|North Howser Tower
All Along the Watchtower
||Trad, Aid, Alpine, 32 pitches, 3000', Grade VI
|Consensus: || YDS: 5.11 French: 6c+ Ewbanks: 23 UIAA: VIII- ZA: 23 British: E4 5c C2- [details]|
|FA: ||Ward Robinson, Jim Walseth, 8/81|
|Page Views: ||12,898|
|Submitted By: ||Sam Lightner, Jr. on May 14, 2007|
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Looking down the corner and the wall to the belay ...
The route is s serious undertaking and was cutting edge at the time of ist F.A. It ascends a prominent line up the left side of the west face. Start from ledges where the lower wall sticks furthest into the glacier.
P1-P9 Mostly 5.9 and 5.10, following cracks and dihedrals up the lower angle portion of the wall. The second will probably have to carry the bag in this section. There are very few substantial ledges here.
P10-p13 The climbing starts traversing slightly to the north and angling for the promenent, northwest facing, white dihedral. SOme descriptions have mentioned snow in this area and water seeps, but don't count on it. We found no water for the entire length of the route except in the crux!
A good bivy ledge (level for 4 people) exists just below and to the north of the dihedral. Its about 40 ft. left of the route and easy to get to.
P14-P22 This is the business. Climb the dihedral using mostly flaring finger size pieces. As the corner faces northwest, its not until mid afternoon that you are in the sun... in other words, if you want to free climb you better be real good at climbing in near freezing temps. Most of this corner is hard 5-10 to mid 5.11. Belays are where you choose to put them. The crux (C2), which goes free at 5.12, is where the corner jogs left and makes for and underclingy/roof sequence. Watch the drag. After this the conrner continues at 5.10 for a few more pitches. There are no ledges, and really no stances, in this section of the wall.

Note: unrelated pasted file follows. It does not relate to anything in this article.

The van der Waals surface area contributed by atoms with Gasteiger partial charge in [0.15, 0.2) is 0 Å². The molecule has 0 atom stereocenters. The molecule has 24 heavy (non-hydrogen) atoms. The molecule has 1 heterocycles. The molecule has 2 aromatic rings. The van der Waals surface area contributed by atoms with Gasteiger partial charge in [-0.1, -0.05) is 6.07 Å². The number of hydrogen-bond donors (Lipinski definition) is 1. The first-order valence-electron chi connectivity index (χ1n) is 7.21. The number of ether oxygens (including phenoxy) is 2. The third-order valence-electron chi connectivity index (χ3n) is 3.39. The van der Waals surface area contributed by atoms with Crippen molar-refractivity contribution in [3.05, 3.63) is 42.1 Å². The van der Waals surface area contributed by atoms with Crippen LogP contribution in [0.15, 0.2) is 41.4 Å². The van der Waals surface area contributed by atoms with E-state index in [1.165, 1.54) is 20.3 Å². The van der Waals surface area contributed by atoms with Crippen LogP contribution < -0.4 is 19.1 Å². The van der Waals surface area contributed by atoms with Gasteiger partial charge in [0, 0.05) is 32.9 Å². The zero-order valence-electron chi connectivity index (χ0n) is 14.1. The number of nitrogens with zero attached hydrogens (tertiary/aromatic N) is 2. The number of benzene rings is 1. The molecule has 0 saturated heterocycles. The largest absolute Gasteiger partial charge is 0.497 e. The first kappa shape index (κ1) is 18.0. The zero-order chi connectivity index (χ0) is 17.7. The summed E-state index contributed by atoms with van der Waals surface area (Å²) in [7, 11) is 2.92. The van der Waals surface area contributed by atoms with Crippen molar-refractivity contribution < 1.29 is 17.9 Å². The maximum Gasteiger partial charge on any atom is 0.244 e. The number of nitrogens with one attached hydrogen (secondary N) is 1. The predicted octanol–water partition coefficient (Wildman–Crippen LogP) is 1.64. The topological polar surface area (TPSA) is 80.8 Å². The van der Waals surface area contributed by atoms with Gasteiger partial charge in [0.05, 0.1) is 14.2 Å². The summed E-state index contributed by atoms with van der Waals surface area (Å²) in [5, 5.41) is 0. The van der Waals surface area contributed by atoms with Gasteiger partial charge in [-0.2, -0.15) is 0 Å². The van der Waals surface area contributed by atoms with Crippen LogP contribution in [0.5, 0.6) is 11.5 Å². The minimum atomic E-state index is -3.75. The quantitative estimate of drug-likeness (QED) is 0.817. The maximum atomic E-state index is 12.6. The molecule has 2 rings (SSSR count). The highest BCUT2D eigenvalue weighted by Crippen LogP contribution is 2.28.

P23-32 The angle drops off and you follow the summit ridge. The climbing is usually 4th class with the odd 5.8 move, making hauling impossible and ropeless climbing dangerous. THere can be snow up here (adding wet feet to your woes). Bivy ledges abound, but are mostly uncomfy. We ended up sleeping just under the summit.
Rap a series of 5 or 6 rope the nghts down the east face. Lots of incredibly lose rock here. Then just walk out on the glacier... dont fall in a crevasse.
The route is on the west face of North Howser Tower, It ascends the lower apron to a prominent dihedral, then the summit ridge.
We accessed it via the East Basin Camp. Hike up the ridge towards the middle tower, traversing a snowfield to the higher ridge that looks down to the base of the North Tower. We built rappels here and did 4 full length raps to reach the glacier. Once there you have to traverse across the cirque to the base of the wall. There is a lot of rockfall on the rappels and then a lot of rock coming down into the cirque from the portion of the North face that is above... go fast. The route starts from ledges above the glacier below the most prominent portion of the lower apron.
Rappel the east face route. The stations vary from pins to slung horns and move periodically. Good luck.
Two sets of friends .5 to #4, 1 set of stoppers with extra mid size (offsets are good), a few sets of mid size tcu's or offset aliens would be useful in the dihedrals, a few micro cams for the crux.
Bring lots of slings for the lower portion. Bivy gear, snow gear to get to and from the route, two 60 meter ropes.
|By Nathan Furman|
From: Salt Lake City, Utah
May 14, 2007
Thanks for posting this route! I'm so inspired by it. It looks incredibly challenging and difficult. Maybe one day, when the stars are right...
|By Vic Lawson|
From: Bishop, CA
Mar 5, 2008
When did you do the route? You said you found no water...did you find any snow? In your summit ridge photo there is snow, any below that? We want to take a jetboil stove to melt snow. What doya think? We intend to do it in three days (two bivies) free climbing all that we can...obviously I'd love to save some water weight.
|By chuck claude|
From: Flagstaff, Az
Sep 11, 2008